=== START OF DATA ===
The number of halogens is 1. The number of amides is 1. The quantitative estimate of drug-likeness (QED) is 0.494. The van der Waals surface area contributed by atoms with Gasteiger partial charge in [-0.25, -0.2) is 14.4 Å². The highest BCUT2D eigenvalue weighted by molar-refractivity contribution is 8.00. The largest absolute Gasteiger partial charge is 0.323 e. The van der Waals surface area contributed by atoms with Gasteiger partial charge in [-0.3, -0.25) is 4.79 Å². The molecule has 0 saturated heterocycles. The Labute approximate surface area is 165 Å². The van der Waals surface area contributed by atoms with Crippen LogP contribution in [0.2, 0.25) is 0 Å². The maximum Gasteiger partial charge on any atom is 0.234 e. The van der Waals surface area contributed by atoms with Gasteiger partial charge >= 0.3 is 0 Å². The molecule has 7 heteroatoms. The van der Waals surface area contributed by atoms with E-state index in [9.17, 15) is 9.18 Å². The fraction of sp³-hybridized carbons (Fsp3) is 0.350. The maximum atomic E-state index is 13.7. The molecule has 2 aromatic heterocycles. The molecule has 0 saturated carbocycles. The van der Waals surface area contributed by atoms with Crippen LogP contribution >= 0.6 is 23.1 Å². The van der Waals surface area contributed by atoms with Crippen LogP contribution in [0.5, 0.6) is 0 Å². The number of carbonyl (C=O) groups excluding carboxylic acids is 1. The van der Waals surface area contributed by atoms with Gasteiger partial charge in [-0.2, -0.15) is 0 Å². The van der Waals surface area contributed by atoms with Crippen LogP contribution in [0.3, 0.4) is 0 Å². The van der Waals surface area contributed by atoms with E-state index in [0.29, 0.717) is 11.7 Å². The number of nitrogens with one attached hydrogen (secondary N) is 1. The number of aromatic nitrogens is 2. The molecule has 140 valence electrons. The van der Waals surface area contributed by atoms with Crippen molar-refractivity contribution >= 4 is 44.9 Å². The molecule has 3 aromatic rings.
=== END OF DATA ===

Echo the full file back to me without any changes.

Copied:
The number of halogens is 1. The number of amides is 1. The quantitative estimate of drug-likeness (QED) is 0.494. The van der Waals surface area contributed by atoms with Gasteiger partial charge in [-0.25, -0.2) is 14.4 Å². The highest BCUT2D eigenvalue weighted by molar-refractivity contribution is 8.00. The largest absolute Gasteiger partial charge is 0.323 e. The van der Waals surface area contributed by atoms with Gasteiger partial charge in [-0.3, -0.25) is 4.79 Å². The molecule has 0 saturated heterocycles. The Labute approximate surface area is 165 Å². The van der Waals surface area contributed by atoms with Crippen LogP contribution in [0.2, 0.25) is 0 Å². The maximum Gasteiger partial charge on any atom is 0.234 e. The van der Waals surface area contributed by atoms with Gasteiger partial charge >= 0.3 is 0 Å². The molecule has 7 heteroatoms. The van der Waals surface area contributed by atoms with E-state index in [9.17, 15) is 9.18 Å². The fraction of sp³-hybridized carbons (Fsp3) is 0.350. The maximum atomic E-state index is 13.7. The molecule has 2 aromatic heterocycles. The molecule has 0 saturated carbocycles. The van der Waals surface area contributed by atoms with Crippen LogP contribution >= 0.6 is 23.1 Å². The van der Waals surface area contributed by atoms with Crippen LogP contribution in [0.5, 0.6) is 0 Å². The number of carbonyl (C=O) groups excluding carboxylic acids is 1. The van der Waals surface area contributed by atoms with Gasteiger partial charge in [-0.2, -0.15) is 0 Å². The van der Waals surface area contributed by atoms with Crippen LogP contribution in [0.3, 0.4) is 0 Å². The van der Waals surface area contributed by atoms with E-state index in [0.29, 0.717) is 11.7 Å². The number of nitrogens with one attached hydrogen (secondary N) is 1. The number of aromatic nitrogens is 2. The molecule has 140 valence electrons. The van der Waals surface area contributed by atoms with Crippen molar-refractivity contribution >= 4 is 44.9 Å². The molecule has 3 aromatic rings.